How to Take Criticism – 5 Techniques to Build Your Backbone
how to not get emotional in stressful situations

Knowing how to take criticism without getting emotional is something most men deeply desire.

In fact, it’s also something most women covet in men too as evidenced by the famous “shit test” – a marker women will use on a man to ensure he’s stable within and not prone to emotional outbursts.

You can watch a video version of this post here

Henceforth, calmness under pressure and the ability to take valid criticism and not take everything so personally is one of the surest signs of emotional maturity in a man – but why is it so essential? 

For starters if you haven’t got a control on your emotional nature it is all too easy to be manipulated.

How to Take Criticism: Modern-Day Manipulation

One place you see this a great deal at present is in news & social media confected outrage.

This, in turn, leads to petty needless arguments that lead to complete breakdowns in relationships as well as in the present epidemic of needing validation from the world.

Further still, having an out-of-control emotional nature can lead you into all manner of trouble.

You may fight, freeze or flight when you feel threatened, and these manifest in the form of anger, anxiety and ignoring reality respectively in the real world.

This leads to you saying things you don’t mean and scaring people away, being walked all over or becoming resentful.

Each of these outcomes takes you further away from other people, your own inner harmony and most importantly, the truth of what’s really going on.

Left to fester, such scenarios can develop into all manner of inner demons – anxiety disorders, feelings of depression, even addictions, so it’s important you learn some key techniques to pull you back to your stable, still masculine core.

Below are 5 techniques that will help you in learning how to take criticism.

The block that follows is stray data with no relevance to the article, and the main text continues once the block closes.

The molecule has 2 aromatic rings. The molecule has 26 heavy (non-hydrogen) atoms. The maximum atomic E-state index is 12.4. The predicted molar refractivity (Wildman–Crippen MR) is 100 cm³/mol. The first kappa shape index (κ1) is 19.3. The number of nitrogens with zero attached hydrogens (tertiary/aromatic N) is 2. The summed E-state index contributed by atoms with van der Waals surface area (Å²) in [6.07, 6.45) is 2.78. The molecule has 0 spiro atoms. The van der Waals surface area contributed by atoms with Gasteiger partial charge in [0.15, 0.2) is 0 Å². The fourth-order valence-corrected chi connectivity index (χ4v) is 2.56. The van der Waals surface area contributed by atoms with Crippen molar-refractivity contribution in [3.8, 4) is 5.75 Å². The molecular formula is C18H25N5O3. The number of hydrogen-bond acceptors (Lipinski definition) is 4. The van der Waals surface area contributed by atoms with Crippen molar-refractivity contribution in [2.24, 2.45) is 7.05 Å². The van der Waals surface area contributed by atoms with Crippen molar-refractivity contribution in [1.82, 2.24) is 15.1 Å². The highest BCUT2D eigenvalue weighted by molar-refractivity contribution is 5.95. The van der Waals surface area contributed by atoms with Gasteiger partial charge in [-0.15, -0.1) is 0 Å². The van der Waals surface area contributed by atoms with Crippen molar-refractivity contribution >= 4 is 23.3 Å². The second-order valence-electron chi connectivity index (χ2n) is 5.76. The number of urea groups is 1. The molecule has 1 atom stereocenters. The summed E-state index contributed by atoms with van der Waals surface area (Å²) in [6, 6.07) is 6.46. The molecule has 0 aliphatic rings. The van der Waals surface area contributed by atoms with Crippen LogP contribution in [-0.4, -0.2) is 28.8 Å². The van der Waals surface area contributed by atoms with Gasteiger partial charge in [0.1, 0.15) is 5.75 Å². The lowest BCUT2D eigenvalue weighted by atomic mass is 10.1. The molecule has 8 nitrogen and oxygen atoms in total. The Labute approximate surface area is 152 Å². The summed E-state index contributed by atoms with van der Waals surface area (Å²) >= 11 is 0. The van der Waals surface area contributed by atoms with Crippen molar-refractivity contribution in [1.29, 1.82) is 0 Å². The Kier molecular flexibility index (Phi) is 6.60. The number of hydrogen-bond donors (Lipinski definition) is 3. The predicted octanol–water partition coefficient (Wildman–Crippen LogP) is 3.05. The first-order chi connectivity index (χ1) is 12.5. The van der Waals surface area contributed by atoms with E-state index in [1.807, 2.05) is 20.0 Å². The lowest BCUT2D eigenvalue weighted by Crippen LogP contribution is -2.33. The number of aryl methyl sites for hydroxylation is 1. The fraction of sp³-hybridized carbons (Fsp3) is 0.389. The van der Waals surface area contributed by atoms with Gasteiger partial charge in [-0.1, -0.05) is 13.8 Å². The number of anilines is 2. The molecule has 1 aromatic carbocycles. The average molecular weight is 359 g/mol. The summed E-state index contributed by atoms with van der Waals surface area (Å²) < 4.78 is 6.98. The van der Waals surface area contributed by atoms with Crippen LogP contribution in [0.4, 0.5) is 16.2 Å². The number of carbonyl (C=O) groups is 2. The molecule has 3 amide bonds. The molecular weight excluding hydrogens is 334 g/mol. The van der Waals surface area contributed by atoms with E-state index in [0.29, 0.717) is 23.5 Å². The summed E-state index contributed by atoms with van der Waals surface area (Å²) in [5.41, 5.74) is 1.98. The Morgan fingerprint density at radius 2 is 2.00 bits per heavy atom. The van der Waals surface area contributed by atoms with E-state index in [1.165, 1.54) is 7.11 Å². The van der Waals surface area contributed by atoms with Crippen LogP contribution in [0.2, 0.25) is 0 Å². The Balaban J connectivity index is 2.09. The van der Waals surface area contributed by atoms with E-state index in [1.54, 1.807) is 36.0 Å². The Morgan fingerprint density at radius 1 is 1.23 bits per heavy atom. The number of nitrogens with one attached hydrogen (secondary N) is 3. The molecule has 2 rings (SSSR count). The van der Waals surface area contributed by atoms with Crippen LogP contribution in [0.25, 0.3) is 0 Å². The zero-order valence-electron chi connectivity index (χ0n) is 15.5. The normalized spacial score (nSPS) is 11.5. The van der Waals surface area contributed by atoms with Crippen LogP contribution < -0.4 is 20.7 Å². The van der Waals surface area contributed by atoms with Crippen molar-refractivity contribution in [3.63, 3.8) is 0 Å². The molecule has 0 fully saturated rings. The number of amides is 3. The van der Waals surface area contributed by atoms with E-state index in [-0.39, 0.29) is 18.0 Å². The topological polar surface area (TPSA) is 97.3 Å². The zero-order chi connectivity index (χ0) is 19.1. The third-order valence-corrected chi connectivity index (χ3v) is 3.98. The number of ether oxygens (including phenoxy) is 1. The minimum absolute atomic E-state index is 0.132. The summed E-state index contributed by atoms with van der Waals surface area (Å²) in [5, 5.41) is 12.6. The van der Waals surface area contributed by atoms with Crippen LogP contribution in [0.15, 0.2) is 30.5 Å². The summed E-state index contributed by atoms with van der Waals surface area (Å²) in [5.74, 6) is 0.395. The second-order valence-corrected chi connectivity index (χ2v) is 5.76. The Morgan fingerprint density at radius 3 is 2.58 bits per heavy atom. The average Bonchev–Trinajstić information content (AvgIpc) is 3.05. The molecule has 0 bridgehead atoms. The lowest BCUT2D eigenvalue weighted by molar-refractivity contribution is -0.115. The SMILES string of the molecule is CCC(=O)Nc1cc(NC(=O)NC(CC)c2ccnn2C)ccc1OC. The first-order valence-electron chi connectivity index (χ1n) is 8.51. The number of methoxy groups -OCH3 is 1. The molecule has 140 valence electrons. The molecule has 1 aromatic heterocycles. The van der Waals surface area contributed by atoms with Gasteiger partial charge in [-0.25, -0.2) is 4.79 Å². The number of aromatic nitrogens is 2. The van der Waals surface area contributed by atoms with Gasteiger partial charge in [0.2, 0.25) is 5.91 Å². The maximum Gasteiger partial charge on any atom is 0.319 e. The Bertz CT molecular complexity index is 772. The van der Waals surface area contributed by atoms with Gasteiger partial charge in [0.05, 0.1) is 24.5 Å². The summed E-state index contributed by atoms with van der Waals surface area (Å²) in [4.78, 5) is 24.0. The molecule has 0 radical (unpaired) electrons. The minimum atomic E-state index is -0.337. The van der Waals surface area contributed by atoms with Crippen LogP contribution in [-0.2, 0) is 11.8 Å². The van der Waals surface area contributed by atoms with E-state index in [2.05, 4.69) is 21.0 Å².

1: Embark on Shadow Work

Now I’ve left a longer video underneath exploring exactly what shadow work is, but in short, one reason you get emotional is that there are unresolved issues within.

Part of growing into an adult involves the formation of the ego, in which personality quirks and identities are developed in response to traumatic experiences and the threats of the world.

Watch: What is The Shadow? 5 Techniques for Shadow Work

It is completely natural to do this, yet what isn’t natural is to stay with these identities built around threat detection forever.

If we do, we become trapped within ourselves and prone to having a massive over-reaction when someone bypasses our defence mechanism and hits a sensitive emotional wound.

Henceforth, before expecting yourself to be calm under pressure, you must first weed out and integrate the inner wounds that are scuppering your balance from the inside.

2: Learn to be Still

If you’re always on the go and never find the time to sit in silence and stillness, you’ll always be at the whim of your emotions.

This is why I often stress the importance of the silent prayer – again, link is below – and meditation.

These techniques teach you to be still and observe what is happening within and around you non-judgmentally as opposed to riding the wave of drama every time you’re challenged.

On a deeper level, remaining in stillness begins to show you that your true nature is not the mind and the ego, it is the space in which these things exist.

Watch: The Silent Prayer – Learning to Rest in Your True Self

The more you rest here, the more you don’t react and refuse to judge each and every thought and thing, the more clarity, peace and stability you create within.

Now while this isn’t dealing with actual criticism from the world just yet, it is showing you how to be neutral, and soon, you will start to bring this calm energy from within to the external world.